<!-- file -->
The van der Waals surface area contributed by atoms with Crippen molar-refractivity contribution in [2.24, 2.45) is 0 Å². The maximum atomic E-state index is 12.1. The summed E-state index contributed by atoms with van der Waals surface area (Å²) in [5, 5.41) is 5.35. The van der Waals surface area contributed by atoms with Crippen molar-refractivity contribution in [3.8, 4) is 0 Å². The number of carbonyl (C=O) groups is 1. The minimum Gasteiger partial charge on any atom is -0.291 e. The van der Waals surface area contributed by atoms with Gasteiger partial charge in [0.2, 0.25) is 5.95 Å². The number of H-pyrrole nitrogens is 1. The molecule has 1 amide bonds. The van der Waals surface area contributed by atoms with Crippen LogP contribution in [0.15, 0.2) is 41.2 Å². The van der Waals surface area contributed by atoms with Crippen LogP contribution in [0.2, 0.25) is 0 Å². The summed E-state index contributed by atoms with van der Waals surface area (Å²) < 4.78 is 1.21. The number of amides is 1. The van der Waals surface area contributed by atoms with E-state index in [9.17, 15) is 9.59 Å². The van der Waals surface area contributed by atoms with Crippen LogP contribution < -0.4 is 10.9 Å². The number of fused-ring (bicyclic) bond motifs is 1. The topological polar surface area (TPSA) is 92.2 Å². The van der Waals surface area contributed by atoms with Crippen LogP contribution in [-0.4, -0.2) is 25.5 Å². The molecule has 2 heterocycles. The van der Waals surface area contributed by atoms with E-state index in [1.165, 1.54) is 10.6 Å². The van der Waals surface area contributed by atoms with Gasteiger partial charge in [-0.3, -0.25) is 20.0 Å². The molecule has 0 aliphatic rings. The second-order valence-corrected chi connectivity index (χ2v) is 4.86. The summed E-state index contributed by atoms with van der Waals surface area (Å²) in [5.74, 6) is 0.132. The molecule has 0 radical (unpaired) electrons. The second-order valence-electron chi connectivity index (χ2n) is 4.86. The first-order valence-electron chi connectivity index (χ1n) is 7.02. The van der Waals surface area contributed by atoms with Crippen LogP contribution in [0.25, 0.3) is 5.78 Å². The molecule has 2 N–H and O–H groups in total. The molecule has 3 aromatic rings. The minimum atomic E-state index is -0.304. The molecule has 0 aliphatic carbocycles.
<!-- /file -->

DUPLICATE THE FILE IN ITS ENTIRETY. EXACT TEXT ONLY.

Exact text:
The van der Waals surface area contributed by atoms with Crippen molar-refractivity contribution in [2.24, 2.45) is 0 Å². The maximum atomic E-state index is 12.1. The summed E-state index contributed by atoms with van der Waals surface area (Å²) in [5, 5.41) is 5.35. The van der Waals surface area contributed by atoms with Crippen molar-refractivity contribution in [3.8, 4) is 0 Å². The number of carbonyl (C=O) groups is 1. The minimum Gasteiger partial charge on any atom is -0.291 e. The van der Waals surface area contributed by atoms with Gasteiger partial charge in [0.2, 0.25) is 5.95 Å². The number of H-pyrrole nitrogens is 1. The molecule has 1 amide bonds. The van der Waals surface area contributed by atoms with Crippen LogP contribution in [0.15, 0.2) is 41.2 Å². The van der Waals surface area contributed by atoms with Crippen LogP contribution in [0.2, 0.25) is 0 Å². The summed E-state index contributed by atoms with van der Waals surface area (Å²) < 4.78 is 1.21. The number of amides is 1. The van der Waals surface area contributed by atoms with E-state index in [9.17, 15) is 9.59 Å². The van der Waals surface area contributed by atoms with Crippen LogP contribution < -0.4 is 10.9 Å². The number of fused-ring (bicyclic) bond motifs is 1. The topological polar surface area (TPSA) is 92.2 Å². The van der Waals surface area contributed by atoms with Crippen LogP contribution in [-0.4, -0.2) is 25.5 Å². The molecule has 2 heterocycles. The van der Waals surface area contributed by atoms with E-state index in [1.165, 1.54) is 10.6 Å². The van der Waals surface area contributed by atoms with Gasteiger partial charge in [-0.3, -0.25) is 20.0 Å². The molecule has 0 aliphatic rings. The second-order valence-corrected chi connectivity index (χ2v) is 4.86. The summed E-state index contributed by atoms with van der Waals surface area (Å²) in [5.74, 6) is 0.132. The molecule has 0 radical (unpaired) electrons. The second-order valence-electron chi connectivity index (χ2n) is 4.86. The first-order valence-electron chi connectivity index (χ1n) is 7.02. The van der Waals surface area contributed by atoms with Crippen LogP contribution in [0.25, 0.3) is 5.78 Å². The molecule has 2 N–H and O–H groups in total. The molecule has 3 aromatic rings. The minimum atomic E-state index is -0.304. The molecule has 0 aliphatic carbocycles.